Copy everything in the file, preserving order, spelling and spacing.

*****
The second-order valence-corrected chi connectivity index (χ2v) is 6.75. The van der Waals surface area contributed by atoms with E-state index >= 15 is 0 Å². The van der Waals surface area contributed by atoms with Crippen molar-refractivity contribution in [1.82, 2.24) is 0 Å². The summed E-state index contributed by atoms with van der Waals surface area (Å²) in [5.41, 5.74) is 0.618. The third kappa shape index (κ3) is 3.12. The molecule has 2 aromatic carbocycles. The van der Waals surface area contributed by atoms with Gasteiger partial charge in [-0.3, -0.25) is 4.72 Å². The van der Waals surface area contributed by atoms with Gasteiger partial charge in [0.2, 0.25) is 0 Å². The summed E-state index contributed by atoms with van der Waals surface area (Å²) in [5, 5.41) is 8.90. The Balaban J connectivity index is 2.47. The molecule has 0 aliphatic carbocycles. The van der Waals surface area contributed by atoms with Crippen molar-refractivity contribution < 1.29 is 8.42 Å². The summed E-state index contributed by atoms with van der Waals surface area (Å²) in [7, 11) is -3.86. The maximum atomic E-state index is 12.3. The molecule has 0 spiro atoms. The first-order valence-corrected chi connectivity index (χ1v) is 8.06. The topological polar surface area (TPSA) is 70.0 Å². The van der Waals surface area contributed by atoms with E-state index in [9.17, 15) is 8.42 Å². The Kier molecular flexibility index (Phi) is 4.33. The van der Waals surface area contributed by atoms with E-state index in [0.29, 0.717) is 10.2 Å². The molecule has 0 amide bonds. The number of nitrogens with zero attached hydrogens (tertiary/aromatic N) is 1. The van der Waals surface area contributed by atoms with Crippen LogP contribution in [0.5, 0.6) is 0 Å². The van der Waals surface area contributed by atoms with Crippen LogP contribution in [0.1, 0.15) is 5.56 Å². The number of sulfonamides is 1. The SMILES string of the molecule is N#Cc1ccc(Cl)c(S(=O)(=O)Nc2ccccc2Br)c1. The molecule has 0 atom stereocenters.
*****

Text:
The second-order valence-corrected chi connectivity index (χ2v) is 6.75. The van der Waals surface area contributed by atoms with E-state index >= 15 is 0 Å². The van der Waals surface area contributed by atoms with Crippen molar-refractivity contribution in [1.82, 2.24) is 0 Å². The summed E-state index contributed by atoms with van der Waals surface area (Å²) in [5.41, 5.74) is 0.618. The third kappa shape index (κ3) is 3.12. The molecule has 2 aromatic carbocycles. The van der Waals surface area contributed by atoms with Gasteiger partial charge in [-0.3, -0.25) is 4.72 Å². The van der Waals surface area contributed by atoms with Gasteiger partial charge in [0.2, 0.25) is 0 Å². The summed E-state index contributed by atoms with van der Waals surface area (Å²) in [5, 5.41) is 8.90. The Balaban J connectivity index is 2.47. The molecule has 0 aliphatic carbocycles. The van der Waals surface area contributed by atoms with Crippen molar-refractivity contribution < 1.29 is 8.42 Å². The summed E-state index contributed by atoms with van der Waals surface area (Å²) in [7, 11) is -3.86. The maximum atomic E-state index is 12.3. The molecule has 0 spiro atoms. The first-order valence-corrected chi connectivity index (χ1v) is 8.06. The topological polar surface area (TPSA) is 70.0 Å². The van der Waals surface area contributed by atoms with E-state index in [9.17, 15) is 8.42 Å². The Kier molecular flexibility index (Phi) is 4.33. The van der Waals surface area contributed by atoms with E-state index in [0.29, 0.717) is 10.2 Å². The molecule has 0 amide bonds. The number of nitrogens with zero attached hydrogens (tertiary/aromatic N) is 1. The van der Waals surface area contributed by atoms with Crippen LogP contribution in [0.5, 0.6) is 0 Å². The van der Waals surface area contributed by atoms with Crippen LogP contribution in [0.1, 0.15) is 5.56 Å². The number of sulfonamides is 1. The SMILES string of the molecule is N#Cc1ccc(Cl)c(S(=O)(=O)Nc2ccccc2Br)c1. The molecule has 0 atom stereocenters.